Slow Development And Special Interests
AbstractThis article argues that a natural implication of an innovation-based theory of growth is that slow development facilitates the formation of special interest groups. We demonstrate this in a growth model where innovations take the form of new goods and new production processes, and where factor suppliers in individual industries can organize to form rent-extracting special interest groups. We then examine the effect these groups have on an economy's subsequent development. We find that these groups can retard an economy's development for extended periods, but not permanently. Their long-run effect is to increase the volatility of the development process. Copyright 2006 by the Economics Department Of The University Of Pennsylvania And Osaka University Institute Of Social And Economic Research Association.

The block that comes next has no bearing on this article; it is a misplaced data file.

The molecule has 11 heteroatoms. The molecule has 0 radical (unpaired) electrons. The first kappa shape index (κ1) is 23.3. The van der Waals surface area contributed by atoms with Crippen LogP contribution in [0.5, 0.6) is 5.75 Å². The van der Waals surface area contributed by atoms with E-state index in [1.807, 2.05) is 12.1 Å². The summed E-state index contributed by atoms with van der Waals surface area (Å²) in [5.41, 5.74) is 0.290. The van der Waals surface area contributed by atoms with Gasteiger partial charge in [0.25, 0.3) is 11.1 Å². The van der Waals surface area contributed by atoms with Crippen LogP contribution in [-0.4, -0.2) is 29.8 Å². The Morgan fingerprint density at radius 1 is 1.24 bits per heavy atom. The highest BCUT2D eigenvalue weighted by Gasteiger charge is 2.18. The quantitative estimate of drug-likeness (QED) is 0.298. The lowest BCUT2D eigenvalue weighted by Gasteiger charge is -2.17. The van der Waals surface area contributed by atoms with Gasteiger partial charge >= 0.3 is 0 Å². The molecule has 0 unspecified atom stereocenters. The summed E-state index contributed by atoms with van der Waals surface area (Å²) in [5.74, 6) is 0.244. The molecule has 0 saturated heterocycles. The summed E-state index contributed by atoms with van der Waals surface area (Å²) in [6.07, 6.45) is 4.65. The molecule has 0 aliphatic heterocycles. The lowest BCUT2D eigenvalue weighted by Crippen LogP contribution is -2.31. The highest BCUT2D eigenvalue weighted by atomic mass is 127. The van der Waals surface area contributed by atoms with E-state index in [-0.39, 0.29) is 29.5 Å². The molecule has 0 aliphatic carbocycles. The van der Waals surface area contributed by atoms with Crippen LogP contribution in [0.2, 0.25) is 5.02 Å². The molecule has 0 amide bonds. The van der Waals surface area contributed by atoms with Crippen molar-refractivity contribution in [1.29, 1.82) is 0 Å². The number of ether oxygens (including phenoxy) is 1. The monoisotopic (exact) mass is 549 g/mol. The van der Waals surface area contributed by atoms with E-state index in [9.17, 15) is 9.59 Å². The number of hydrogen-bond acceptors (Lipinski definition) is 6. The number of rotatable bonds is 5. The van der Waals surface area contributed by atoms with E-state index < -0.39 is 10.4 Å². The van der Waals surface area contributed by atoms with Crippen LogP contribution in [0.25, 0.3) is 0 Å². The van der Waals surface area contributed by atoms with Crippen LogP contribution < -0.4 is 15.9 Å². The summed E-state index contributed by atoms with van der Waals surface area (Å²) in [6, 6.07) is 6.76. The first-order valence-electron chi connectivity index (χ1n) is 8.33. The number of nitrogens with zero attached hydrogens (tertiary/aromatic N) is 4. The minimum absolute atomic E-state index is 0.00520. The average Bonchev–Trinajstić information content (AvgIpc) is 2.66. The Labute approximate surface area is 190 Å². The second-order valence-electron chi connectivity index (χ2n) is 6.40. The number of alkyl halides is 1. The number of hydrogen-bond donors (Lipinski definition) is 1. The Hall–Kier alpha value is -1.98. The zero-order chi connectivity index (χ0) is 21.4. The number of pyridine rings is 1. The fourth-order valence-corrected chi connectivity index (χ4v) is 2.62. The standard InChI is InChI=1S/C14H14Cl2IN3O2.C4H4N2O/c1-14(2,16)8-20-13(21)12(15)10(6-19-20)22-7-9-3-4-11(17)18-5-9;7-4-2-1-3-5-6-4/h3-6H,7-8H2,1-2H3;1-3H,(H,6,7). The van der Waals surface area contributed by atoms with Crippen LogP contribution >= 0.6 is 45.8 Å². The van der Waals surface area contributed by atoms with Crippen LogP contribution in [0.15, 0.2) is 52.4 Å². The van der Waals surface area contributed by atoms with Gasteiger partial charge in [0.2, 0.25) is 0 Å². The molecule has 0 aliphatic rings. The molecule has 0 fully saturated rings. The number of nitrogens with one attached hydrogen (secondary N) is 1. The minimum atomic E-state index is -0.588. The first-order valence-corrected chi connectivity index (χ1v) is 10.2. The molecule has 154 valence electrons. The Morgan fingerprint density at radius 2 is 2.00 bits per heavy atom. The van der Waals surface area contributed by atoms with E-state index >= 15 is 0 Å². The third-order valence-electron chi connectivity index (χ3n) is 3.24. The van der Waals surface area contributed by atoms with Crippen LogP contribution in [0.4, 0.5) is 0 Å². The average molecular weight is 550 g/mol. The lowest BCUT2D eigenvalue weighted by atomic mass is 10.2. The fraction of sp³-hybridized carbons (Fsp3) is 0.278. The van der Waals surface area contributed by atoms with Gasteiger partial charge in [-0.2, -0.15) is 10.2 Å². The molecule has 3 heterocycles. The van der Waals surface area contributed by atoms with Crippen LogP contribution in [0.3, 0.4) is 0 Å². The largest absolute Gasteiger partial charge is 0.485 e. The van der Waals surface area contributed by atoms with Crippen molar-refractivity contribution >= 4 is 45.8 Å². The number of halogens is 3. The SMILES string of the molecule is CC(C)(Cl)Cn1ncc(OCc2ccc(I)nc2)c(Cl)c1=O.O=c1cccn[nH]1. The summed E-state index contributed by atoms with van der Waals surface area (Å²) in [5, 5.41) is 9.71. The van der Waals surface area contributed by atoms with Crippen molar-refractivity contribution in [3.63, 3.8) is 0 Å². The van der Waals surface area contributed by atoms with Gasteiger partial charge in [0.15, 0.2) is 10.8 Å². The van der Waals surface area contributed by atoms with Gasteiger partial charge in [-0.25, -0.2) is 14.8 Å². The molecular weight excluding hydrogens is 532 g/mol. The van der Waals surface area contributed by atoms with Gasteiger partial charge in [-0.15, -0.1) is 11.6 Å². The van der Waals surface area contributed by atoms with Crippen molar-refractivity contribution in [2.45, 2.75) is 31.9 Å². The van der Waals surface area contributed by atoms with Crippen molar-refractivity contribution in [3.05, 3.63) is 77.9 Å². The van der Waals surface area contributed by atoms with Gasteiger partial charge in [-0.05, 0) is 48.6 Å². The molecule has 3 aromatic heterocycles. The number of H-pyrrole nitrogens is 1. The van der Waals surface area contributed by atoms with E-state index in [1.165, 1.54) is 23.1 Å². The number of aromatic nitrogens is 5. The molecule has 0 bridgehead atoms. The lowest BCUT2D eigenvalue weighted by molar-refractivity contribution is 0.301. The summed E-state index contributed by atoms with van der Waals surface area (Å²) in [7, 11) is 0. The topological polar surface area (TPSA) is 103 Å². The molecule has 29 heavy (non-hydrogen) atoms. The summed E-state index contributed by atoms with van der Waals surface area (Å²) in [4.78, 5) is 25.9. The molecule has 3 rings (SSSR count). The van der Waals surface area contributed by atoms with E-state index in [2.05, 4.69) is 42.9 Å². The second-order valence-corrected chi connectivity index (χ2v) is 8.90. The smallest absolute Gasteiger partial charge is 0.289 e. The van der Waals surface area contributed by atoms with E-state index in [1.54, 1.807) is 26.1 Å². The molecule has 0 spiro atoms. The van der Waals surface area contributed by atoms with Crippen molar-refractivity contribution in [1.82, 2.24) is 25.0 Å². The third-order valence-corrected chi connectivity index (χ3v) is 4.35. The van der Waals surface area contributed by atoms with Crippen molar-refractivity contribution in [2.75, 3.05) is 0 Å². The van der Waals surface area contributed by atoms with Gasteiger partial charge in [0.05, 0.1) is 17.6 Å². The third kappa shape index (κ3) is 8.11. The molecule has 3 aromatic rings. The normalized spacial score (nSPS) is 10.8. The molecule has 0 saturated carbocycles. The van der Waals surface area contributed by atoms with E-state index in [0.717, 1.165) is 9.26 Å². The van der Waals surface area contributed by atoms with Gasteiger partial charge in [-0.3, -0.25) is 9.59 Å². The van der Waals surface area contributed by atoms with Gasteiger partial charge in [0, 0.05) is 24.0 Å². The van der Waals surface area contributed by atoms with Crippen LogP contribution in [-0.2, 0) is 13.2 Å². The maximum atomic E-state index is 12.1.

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Bibliographic InfoArticle provided by Department of Economics, University of Pennsylvania and Osaka University Institute of Social and Economic Research Association in its journal International Economic Review.
Volume (Year): 47 (2006)
Issue (Month): 3 (08)
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